Location: Oregon, formerly Texas
5,247 posts, read 3,425,026 times
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Quote:
Originally Posted by FirebirdCamaro1220 View Post
That is insanely low, I spend over $100/week on food for myself, our household food budget (me and fiance) is at least $700-$800/month
You must be eating out a lot.
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Old 01-25-2017, 01:48 PM
 
1,212 posts, read 1,756,079 times
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Quote:
Originally Posted by FirebirdCamaro1220 View Post
That is insanely low, I spend over $100/week on food for myself, our household food budget (me and fiance) is at least $700-$800/month
Quote:
Originally Posted by redguard57 View Post
You must be eating out a lot.
That's our food budget too and we hardly ever eat out. I do most food shopping at Costco and BJ's too. I eat mostly high protein foods including dairy and vegetables with not much starch. I cook just about everything except for chickens from the grocery store which are cheaper, rotisserie -style. Also make my own yogurt which is a lot cheaper. He eats a fair amount of starchy foods which are cheaper, but he's developed an addiction to these tasty little macarons we get at Costco and given the rate they get eaten, it adds another $60 to the food budget. I also exercise like crazy which accounts for a high rate of food consumption I guess. I like what I eat and think overall it's worth it though we could certainly find ways to cut back, or substitute, if we really wanted.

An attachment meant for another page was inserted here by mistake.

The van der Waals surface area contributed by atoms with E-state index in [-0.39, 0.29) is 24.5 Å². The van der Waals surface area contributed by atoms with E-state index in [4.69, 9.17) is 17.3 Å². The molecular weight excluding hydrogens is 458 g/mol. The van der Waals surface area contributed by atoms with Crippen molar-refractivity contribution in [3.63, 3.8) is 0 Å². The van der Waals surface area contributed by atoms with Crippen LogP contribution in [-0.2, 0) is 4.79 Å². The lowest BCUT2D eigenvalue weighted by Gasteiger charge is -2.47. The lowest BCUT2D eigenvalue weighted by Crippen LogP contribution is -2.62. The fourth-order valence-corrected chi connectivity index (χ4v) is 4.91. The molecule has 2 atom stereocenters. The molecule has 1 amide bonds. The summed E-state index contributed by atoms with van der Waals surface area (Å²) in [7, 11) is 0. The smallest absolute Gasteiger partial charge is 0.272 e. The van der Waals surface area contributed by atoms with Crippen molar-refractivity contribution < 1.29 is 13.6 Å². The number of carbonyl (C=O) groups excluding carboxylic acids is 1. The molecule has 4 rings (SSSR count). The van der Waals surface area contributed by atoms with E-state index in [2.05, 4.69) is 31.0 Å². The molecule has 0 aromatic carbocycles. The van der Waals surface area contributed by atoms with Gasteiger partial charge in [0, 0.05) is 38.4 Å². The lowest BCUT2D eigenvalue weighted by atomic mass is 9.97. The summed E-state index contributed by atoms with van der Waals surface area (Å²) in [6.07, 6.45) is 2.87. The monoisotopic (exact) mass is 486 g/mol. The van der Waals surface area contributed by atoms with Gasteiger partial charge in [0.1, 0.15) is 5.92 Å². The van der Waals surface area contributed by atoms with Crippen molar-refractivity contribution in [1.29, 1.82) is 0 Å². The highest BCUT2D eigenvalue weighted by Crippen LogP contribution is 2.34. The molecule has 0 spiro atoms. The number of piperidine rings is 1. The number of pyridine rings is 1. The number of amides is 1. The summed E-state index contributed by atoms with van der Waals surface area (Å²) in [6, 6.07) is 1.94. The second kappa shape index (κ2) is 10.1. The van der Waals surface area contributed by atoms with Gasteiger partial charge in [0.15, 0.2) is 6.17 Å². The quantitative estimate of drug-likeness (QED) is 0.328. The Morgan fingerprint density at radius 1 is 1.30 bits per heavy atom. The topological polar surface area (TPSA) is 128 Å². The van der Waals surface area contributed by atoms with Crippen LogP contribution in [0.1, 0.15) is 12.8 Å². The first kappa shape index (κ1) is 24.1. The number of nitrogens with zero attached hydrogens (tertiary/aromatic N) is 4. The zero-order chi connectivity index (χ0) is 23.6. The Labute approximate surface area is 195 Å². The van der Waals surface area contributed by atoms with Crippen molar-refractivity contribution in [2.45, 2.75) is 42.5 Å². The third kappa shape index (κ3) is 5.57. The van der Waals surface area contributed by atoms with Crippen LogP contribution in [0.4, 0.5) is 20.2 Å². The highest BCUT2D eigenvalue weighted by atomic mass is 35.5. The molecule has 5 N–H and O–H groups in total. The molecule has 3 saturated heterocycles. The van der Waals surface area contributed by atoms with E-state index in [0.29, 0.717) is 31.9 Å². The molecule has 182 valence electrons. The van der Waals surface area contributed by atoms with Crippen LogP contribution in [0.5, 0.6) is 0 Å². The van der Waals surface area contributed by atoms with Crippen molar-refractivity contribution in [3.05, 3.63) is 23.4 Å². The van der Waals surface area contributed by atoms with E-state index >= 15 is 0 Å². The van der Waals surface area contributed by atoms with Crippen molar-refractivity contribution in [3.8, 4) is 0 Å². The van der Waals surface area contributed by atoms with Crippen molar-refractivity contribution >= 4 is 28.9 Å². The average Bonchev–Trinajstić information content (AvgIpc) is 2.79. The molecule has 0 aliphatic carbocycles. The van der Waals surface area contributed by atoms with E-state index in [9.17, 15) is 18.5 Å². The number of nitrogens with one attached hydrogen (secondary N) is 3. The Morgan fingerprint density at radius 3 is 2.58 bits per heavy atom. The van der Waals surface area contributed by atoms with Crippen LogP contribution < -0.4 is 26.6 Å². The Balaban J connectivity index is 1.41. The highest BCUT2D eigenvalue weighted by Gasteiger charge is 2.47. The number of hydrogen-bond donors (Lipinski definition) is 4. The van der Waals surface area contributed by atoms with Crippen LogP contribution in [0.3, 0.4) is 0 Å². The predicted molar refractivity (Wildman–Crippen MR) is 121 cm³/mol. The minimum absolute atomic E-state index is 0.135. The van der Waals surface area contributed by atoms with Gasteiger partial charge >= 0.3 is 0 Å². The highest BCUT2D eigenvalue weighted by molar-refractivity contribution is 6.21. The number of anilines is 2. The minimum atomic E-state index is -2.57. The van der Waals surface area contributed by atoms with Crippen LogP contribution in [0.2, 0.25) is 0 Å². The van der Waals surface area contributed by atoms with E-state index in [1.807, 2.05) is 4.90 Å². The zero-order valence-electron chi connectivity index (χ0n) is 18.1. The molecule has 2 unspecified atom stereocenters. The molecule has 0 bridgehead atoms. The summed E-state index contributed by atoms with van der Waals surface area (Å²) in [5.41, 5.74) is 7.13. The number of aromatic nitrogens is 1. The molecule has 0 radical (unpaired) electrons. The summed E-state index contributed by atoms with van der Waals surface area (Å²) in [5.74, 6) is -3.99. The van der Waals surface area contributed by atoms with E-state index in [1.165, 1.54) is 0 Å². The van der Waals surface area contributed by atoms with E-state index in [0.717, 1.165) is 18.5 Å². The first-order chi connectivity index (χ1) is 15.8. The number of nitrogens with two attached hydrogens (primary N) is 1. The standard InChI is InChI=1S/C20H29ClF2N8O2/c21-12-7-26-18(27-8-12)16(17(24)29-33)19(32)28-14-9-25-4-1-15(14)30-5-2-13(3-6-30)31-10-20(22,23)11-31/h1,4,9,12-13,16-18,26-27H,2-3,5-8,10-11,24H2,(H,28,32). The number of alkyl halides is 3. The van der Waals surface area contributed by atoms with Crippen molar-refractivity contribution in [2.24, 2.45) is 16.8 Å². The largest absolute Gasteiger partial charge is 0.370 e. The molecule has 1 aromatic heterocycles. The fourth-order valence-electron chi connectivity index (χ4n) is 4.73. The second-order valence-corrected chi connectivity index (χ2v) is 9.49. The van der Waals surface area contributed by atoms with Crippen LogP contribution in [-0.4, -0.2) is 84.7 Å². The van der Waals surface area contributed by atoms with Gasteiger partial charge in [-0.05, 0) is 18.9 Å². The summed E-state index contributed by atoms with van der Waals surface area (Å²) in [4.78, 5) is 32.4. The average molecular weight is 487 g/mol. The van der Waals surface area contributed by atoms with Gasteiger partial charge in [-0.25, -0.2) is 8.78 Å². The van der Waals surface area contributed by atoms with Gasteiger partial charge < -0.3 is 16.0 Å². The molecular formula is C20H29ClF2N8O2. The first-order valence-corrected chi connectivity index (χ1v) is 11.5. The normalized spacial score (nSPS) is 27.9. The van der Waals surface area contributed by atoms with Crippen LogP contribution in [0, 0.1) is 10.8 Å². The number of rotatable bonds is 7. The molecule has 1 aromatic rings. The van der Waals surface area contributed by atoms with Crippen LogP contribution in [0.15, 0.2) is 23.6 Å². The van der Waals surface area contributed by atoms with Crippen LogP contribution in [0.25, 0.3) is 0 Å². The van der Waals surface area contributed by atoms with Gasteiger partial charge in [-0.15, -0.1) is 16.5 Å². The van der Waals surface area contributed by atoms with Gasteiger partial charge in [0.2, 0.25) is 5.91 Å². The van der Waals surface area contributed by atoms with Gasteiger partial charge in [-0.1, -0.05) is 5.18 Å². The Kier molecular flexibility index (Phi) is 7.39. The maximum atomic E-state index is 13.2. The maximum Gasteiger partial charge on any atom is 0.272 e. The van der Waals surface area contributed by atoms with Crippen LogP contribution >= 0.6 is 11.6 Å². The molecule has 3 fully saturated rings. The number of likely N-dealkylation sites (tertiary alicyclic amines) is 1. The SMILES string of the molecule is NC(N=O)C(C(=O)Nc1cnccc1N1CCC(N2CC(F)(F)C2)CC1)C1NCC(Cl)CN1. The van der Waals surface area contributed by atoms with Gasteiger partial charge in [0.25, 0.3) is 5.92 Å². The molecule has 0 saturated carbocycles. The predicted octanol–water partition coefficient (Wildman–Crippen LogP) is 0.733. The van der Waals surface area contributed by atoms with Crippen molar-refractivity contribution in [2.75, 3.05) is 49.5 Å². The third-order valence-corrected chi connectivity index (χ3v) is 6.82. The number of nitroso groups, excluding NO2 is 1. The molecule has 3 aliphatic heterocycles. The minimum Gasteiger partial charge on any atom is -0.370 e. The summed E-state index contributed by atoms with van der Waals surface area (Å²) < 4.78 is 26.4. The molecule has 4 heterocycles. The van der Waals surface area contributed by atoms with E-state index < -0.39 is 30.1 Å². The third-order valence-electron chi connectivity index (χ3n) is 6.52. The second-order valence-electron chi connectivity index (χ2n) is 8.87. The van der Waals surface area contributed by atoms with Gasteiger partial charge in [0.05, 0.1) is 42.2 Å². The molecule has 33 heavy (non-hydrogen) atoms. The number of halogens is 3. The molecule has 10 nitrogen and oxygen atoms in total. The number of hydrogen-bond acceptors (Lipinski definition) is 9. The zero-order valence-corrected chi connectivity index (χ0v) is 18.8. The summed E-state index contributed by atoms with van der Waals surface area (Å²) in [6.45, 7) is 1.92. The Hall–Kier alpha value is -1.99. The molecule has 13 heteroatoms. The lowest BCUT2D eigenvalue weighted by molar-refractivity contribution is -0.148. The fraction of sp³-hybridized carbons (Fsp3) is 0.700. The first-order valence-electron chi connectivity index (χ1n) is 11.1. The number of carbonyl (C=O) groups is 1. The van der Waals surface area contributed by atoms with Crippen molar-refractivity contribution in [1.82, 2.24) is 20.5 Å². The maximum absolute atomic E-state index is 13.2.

I think eating out sucks in terms of quality, nutrition, and quantity for the price paid. I can't imagine how much it would really cost if I was eating meals out all the time. I'd be either starving or obese too.
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Old 01-25-2017, 02:48 PM
 
Location: Bay Area California
711 posts, read 392,266 times
Reputation: 1502
This thread got me curious so I ran the calculations. We're in the same geographic area as the OP. We spent about $63/person/week in 2016 inclusive of eating out. We don't eat out often - maybe once or twice a month at most.

We also shop mostly at our farmers market, Trader Joes and Costco. A good chunk of the expenditure is the farmers market. Locally it isn't always cheaper than a regular grocery store but the quality is infinitely better. I don't think I've ever thrown out something purchased at the farmers market. I got very tired of throwing out produce items from the grocery store that rotted before they ripened or had zero flavor.